Britain's first WMD: An Elizabethan cannon that could punch a hole in solid oak

It may appear primitive, but this cannon marks the point when Britannia began to rule the waves.

Britain's 'first weapon of mass destruction' was discovered on a warship that sank in the Channel in 1592.

It could fire a cannonball at close to the speed of sound - fast enough to punch through the solid oak planks of an enemy galleon 100 yards away.

The extraordinary power of the 7ft 'Elizabethan supergun' was revealed when a replica was test-fired in a disused quarry.

Mensun Bound, a marine archaeologist at Oxford University, said: 'No gun of this type and period had ever been tested before and the results were surprising.

'Muzzle velocities were achieved that were almost the speed of sound and the shot that was fired was able to punch through 4in of oak with ease.

'The weapon was also remarkably accurate and was able to hit the target every time.

'In addition to round shot, different types of long shot were also found on the wreck, which were used for ripping through rigging, rending sails and killing and maiming people.'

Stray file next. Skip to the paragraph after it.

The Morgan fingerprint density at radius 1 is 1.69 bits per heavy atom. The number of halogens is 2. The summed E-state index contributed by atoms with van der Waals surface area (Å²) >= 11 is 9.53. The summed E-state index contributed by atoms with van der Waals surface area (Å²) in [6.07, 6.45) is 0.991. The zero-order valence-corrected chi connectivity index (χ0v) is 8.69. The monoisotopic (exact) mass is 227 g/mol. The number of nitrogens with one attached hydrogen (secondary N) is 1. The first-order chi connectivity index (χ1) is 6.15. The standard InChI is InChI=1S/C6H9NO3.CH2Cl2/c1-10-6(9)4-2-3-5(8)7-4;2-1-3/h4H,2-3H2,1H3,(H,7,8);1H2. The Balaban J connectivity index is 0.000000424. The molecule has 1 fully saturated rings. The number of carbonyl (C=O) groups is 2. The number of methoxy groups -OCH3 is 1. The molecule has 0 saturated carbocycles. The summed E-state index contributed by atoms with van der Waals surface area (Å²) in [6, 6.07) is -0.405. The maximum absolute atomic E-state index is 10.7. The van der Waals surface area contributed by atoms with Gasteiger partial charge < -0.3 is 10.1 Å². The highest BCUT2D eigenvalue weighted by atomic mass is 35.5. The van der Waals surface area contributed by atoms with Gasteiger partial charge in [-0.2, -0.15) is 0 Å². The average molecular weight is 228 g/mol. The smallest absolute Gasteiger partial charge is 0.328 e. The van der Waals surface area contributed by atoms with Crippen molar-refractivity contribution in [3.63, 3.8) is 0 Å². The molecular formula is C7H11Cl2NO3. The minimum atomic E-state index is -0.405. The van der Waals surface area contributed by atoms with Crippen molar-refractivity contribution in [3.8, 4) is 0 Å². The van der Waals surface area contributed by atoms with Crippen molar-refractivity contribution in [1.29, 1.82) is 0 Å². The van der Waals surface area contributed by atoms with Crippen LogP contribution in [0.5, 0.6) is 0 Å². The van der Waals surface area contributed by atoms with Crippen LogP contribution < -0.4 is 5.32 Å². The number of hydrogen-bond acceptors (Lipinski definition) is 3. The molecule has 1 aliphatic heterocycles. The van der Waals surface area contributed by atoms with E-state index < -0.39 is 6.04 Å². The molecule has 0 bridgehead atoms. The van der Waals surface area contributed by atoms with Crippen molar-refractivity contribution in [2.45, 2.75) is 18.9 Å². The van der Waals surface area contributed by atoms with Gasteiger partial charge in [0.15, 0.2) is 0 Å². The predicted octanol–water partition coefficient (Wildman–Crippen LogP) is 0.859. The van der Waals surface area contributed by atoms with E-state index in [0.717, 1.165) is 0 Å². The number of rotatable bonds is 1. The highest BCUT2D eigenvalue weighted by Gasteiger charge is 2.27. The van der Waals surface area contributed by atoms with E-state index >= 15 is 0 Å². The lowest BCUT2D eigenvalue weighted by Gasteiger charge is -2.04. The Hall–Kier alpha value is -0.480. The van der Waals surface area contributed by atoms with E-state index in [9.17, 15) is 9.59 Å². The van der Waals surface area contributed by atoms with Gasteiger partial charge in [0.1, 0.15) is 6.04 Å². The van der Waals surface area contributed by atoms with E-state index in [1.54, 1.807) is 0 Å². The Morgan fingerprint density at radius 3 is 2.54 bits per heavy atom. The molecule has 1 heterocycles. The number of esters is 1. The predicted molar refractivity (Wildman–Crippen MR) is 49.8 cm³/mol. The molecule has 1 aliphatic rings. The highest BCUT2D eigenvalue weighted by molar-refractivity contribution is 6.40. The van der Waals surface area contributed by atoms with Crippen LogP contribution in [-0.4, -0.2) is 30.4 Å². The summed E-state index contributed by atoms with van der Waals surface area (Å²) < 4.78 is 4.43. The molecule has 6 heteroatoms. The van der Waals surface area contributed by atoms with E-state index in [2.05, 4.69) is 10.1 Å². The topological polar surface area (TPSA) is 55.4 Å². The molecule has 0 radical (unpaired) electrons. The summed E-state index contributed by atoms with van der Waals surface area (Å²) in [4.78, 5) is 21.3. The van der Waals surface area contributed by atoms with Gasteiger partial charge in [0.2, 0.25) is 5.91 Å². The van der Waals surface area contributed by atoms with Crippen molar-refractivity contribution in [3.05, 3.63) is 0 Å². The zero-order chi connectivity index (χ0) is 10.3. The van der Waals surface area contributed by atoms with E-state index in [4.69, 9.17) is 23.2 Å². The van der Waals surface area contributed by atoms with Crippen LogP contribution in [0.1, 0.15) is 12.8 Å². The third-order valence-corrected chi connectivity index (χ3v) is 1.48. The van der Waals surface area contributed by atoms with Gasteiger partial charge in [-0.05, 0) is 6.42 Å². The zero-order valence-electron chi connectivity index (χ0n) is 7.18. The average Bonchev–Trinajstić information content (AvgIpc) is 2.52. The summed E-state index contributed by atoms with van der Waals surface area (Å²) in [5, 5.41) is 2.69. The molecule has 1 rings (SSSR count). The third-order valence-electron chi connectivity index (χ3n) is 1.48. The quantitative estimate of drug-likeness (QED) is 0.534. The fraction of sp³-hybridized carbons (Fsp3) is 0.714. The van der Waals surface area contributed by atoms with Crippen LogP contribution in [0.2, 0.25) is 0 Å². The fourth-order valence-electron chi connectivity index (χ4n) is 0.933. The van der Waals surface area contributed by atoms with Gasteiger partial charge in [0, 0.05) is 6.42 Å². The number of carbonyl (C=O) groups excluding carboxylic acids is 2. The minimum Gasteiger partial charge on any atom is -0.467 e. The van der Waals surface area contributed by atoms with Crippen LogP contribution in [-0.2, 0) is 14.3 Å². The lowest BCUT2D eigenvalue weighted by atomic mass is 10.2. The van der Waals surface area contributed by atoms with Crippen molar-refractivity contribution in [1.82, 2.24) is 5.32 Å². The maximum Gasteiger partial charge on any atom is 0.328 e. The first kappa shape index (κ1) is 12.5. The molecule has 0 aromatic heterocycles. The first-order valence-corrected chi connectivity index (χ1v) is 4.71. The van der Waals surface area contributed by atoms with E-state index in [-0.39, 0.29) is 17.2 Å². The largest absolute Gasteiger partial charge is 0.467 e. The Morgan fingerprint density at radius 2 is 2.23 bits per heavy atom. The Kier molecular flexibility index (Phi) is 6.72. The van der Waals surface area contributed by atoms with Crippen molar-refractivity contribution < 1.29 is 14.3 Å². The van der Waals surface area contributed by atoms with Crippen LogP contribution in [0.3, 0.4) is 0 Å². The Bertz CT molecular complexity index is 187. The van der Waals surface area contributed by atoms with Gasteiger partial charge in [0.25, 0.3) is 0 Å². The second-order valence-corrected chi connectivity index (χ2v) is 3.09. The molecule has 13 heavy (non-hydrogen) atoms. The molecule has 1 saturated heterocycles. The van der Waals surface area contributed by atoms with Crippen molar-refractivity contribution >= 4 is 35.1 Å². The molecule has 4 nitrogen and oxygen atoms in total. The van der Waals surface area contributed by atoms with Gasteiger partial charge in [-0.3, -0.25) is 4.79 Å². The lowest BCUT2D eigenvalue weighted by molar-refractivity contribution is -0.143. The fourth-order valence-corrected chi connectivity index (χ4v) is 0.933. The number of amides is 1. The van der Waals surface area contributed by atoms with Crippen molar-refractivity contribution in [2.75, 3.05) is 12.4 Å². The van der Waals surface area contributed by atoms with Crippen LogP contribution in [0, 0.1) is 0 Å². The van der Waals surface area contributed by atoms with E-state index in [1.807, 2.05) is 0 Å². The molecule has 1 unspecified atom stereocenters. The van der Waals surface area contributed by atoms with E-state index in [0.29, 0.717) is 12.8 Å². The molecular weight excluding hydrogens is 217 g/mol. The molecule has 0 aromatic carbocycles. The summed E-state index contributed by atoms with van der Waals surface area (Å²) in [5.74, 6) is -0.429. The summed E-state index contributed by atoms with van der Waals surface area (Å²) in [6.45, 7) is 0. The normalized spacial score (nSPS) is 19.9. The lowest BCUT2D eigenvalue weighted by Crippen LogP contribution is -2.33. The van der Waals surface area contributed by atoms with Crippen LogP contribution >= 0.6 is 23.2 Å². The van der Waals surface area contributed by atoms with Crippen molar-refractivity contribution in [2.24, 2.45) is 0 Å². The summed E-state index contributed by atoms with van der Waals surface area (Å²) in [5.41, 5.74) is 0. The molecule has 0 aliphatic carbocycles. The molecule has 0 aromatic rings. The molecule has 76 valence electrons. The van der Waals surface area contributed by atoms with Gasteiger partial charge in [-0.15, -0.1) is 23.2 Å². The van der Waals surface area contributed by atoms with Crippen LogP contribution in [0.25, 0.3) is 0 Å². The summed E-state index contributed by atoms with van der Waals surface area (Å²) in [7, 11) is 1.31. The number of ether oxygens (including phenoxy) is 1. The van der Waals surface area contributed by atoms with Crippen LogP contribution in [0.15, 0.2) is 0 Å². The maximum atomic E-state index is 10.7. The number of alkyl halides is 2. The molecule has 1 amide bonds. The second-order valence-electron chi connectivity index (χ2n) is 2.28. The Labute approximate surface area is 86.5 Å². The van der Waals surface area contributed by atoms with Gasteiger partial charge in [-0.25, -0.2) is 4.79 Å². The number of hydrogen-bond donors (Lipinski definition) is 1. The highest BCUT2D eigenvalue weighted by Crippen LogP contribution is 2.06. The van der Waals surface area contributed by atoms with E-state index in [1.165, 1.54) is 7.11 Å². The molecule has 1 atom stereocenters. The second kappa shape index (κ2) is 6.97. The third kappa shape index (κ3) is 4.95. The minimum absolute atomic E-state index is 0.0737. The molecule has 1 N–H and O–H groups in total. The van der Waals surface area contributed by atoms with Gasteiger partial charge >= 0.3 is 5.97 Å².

The 90ft ship sank half a mile off Alderney while on its way to resupply English troops fighting in Brittany.

Its wreck was discovered after a fisherman found a musket caught in his lines in 1977, but it took until last year for the three cannon on board to be retrieved.

Most interestingly to historians, all were built to an identical design. The shot recovered also had a uniform size to within a millimetre.

This standardisation allowed the guns to fire at the same time, in a devastating manoeuvre that was key to the Royal Navy becoming the most powerful in the world.

Just four years earlier, the vessels fighting the Spanish Armada were still being armed with weaponry of different sizes, making loading and reloading slow and complicated.

Ships used gunfire merely to get close enough to the enemy for the crew to board and fight in hand-to-hand combat.

By contrast, cannon with the same specifications could be loaded quickly and fired in unison, creating a deadly barrage that could pierce enemy hulls.

Mr Bound called the cannon the British military's first 'weapon of mass destruction'.

He said: 'These guns represent the beginning of broadside warfare, in which fighting ships - as gun platforms - arranged themselves in line-ahead formation and delivered an entire battery of shot at the same time.

'England's navy made a giant leap forward in the way men fought at sea, years ahead of her enemies, one which was still being used to devastating effect by Nelson 200 years later.'